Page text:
A host of new therapies are now available for treating patients with chronic lymphocytic leukemia (CLL) in both the upfront and relapsed or refractory settings. Although the optimal use of these agents is still being defined, established and emerging prognostic markers aid in the selection of appropriate treatment with the best chance of success. At the NCCN 22nd Annual Conference, Dr. Andrew Zelenetz discussed the role of the CLL-International Prognostic Index for risk stratification, reviewed optimal first-line therapy options, and then presented updated clinical trial data on the novel agents being used in the relapsed or refractory setting. The hope is that chronic therapy will be replaced by combinations that provide high rates of minimal residual disease negativity with durable remissions.
Andrew D. Zelenetz
Andrew D. Zelenetz
During his presentation at the NCCN 19th Annual Conference, Dr. Andrew D. Zelenetz reviewed the updates to the 2014 NCCN Clinical Practice Guidelines in Oncology (NCCN Guidelines) for Non-Hodgkin’s Lymphomas. Dr. Zelenetz first discussed the updates for diffuse large B-cell lymphoma (DLBCL), focusing primarily on the emergence of MYC-positive DLBCL; the limited role of imaging in early-stage disease; new treatment options; the challenge of tumor heterogeneity; and the impact of cell of origin in the selection of future therapies. Then, on behalf of Dr. Steven Horwitz, Dr. Zelenetz presented the new guidelines for primary cutaneous CD30+ T-cell lymphoproliferative disorders and T-cell large granular lymphocytic leukemia.
Andrew D. Zelenetz
As targeted therapy in B-cell lymphomas rapidly expands beyond anti-CD20 monoclonal antibodies, many newer types of agents are in various stages of development. During his presentation at the NCCN 20th Annual Conference, Dr. Andrew D. Zelenetz explored many of them, including the newer immunoconjugates, the Bruton's tyrosine kinase inhibitor ibrutinib, agents targeting apoptosis such as venetoclax (ABT-199), the immunomodulator lenalidomide, and novel immune checkpoint inhibitors such as nivolumab. To improve outcomes in patients with B-cell lymphomas, these therapies either target the tumor cells and their pathways or focus on the microenvironment and immune modulation.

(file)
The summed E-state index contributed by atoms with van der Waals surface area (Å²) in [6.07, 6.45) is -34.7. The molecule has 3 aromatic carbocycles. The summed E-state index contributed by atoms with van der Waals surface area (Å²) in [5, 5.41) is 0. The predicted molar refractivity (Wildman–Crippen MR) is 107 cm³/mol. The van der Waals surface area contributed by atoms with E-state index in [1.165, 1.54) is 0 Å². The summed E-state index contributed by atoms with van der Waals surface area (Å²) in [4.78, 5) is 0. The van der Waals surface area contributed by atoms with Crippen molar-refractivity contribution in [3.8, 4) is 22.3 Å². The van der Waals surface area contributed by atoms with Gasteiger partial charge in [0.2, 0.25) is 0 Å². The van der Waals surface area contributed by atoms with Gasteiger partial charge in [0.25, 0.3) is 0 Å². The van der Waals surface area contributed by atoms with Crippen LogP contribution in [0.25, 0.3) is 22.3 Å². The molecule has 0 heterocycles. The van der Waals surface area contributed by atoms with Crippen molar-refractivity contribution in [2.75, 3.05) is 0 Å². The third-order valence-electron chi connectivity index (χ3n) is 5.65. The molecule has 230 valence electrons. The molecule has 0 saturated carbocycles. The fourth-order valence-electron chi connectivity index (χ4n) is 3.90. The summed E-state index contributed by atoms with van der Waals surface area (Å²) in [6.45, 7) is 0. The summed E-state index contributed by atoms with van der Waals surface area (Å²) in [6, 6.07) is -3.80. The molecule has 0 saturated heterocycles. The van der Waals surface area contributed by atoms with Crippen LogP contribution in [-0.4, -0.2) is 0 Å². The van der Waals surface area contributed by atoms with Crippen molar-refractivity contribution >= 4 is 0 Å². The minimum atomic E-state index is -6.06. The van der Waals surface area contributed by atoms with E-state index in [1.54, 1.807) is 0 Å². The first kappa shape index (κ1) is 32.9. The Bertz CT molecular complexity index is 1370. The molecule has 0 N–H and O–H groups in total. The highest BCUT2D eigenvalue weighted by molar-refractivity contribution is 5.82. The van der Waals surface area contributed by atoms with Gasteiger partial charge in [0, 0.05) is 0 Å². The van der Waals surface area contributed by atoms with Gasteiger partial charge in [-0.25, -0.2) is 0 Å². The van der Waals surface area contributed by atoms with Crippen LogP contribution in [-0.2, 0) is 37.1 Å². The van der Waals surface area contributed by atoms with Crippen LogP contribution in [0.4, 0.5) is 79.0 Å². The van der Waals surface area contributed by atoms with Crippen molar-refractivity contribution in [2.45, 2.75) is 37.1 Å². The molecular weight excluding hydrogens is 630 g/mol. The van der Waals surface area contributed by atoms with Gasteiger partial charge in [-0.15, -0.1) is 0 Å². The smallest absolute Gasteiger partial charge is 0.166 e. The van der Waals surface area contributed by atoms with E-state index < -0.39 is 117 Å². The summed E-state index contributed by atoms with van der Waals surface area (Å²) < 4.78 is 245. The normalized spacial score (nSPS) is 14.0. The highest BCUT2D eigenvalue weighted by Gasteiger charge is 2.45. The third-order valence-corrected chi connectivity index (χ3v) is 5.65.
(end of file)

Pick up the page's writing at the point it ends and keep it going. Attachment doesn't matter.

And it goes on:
Andrew D. Zelenetz
Andrew D. Zelenetz
Although complex, biologic agents are key components of modern therapy in multiple disciplines, particularly oncology. However, despite the fact that biosimilars (eg, filgrastim‐sndz, bevacizumab‐awwb, trastuzumab‐dkst, rituximab-abbs) have been approved in the United States, many clinicians are poorly informed about their unique pathway for approval. At the NCCN 2019 Annual Congress: Hematologic Malignancies, Dr. Andrew D. Zelenetz, Memorial Sloan Kettering Cancer Center, outlined important issues regarding the use of biosimilars, including extrapolation, interchangeability, and naming.